Before we move on to the opposite of the Golden Standard, let's look at a more spare way of introducing characters. Having dropped Hemingway's name often enough in this entry already, let's use him as our example. Is he the antithesis of what we've been exploring here, or does the argument hold water no matter the authorial voice?
Before, we said that the skill needed to establish a quality relationship with the reader is the skill of being able to set up and take down a scene.
That sounds more like something for plays than for ho-hum prose, but it's all connected.
Look at the examples of stagecraft below. All are from different productions of the same play, Tennessee Williams'
The Glass Menagerie:
Our narrator Tom introducing us to his past, and thus to the play's real narrative. In the first, his homelessness is apparent and his recollection of his family home is piecemeal and dreamy. In the second, Tom's a more clean-cut outsider and his family's apartment is more fully-furbished flashback than it is a mindscape.
Different interpretations of the main playing space--the entire narrative takes place in the family living room. It ranges from a realistic set-up, to a slightly realistic set-up dominated by colors representing the character's emotions, to almost purely abstract, taking the title of the play to an extreme.
The pivotal scene. Laura and her would-be suitor Jim have a heart-to-heart about Laura's glass menagerie. In the first, all is warm and romantic. In the second, the contrast of red and blue suggest all sorts of complicated feelings--and the picture in the background is obviously not real, but a symbol of--what? In the last, it's a 50/50 mix of this approach. A fully realized set-up, warm in the front, with the blue uncertainty of the world dominating the space behind them and weighing on their shoulders, threatening to overtake the fragile peace. Appropriately, this is the scene where Laura's dreams are shattered, and no matter how the scenes are dressed, every iteration of this play will have two things: warm candlelight and a cold collection of glass.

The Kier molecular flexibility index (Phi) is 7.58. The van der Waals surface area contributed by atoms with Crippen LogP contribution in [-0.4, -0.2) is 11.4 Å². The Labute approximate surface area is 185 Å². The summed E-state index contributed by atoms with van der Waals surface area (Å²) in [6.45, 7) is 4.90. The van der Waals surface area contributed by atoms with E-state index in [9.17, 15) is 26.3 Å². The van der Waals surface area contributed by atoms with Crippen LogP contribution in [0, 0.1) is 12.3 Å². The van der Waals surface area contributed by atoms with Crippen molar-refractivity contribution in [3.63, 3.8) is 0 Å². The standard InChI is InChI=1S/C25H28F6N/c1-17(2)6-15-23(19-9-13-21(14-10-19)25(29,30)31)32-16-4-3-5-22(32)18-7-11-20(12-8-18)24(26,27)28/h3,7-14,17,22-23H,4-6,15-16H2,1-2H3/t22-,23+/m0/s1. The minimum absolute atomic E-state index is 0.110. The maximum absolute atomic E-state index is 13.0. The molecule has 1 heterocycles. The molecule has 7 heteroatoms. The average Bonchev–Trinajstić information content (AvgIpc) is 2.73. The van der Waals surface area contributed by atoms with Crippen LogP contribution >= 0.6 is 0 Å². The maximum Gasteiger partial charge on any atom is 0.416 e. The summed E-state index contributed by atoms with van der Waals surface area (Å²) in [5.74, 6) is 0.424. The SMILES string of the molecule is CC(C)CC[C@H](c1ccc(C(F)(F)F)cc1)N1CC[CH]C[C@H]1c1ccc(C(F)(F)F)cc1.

While plays have the different advantage of being visual media, the thing about setting up and taking down scenes applies across the board. The reason I bring them up is that, in this case, the stagecraft is an appropriate analogy to the authorial voice. As long as there is a solid narrative and a few anchors, and as long as the scenes are set up and then taken down, what is conveyed in-between (by pale strokes or bold, fully-realized details) is all a matter of set design. Important set design, to be sure--each of the productions above, for example, bring out different aspects of Williams' story in different dosages. Some productions will be more palatable to some than to others, but even if you don't like the play itself, you can't deny that the story, scene by scene, simply works.
Let's talk about anchors.
If I were taking a pleasure cruise around the Adriatic Sea, you know what I would vastly appreciate? An anchor. Yes, I want to go and sail and see, but if I don't have the security of an anchor, I'll always be vaguely anxious on the journey. The anchor allows the journey. Stories need anchors, too.
In the case of The Glass Menagerie, the very title is the anchor and must, by necessity, be featured as a prop in the play. But there are others, too, notably Laura's candles. No matter how abstract, these two anchors will be present in every iteration of Williams' play.
In the Father Brown stories, Father Brown himself is the anchor. But so is the landscape, and so is the tone.
If prose and protagonist are stripped to bare essentials, a reader still needs an anchor.
Now, here's the part where we finally get to Hemingway.
Here are two things that a more Spartan voice like Hemingway does:
Here's an example of him establishing all of these things in one paragraph from his short story, "Indian Camp":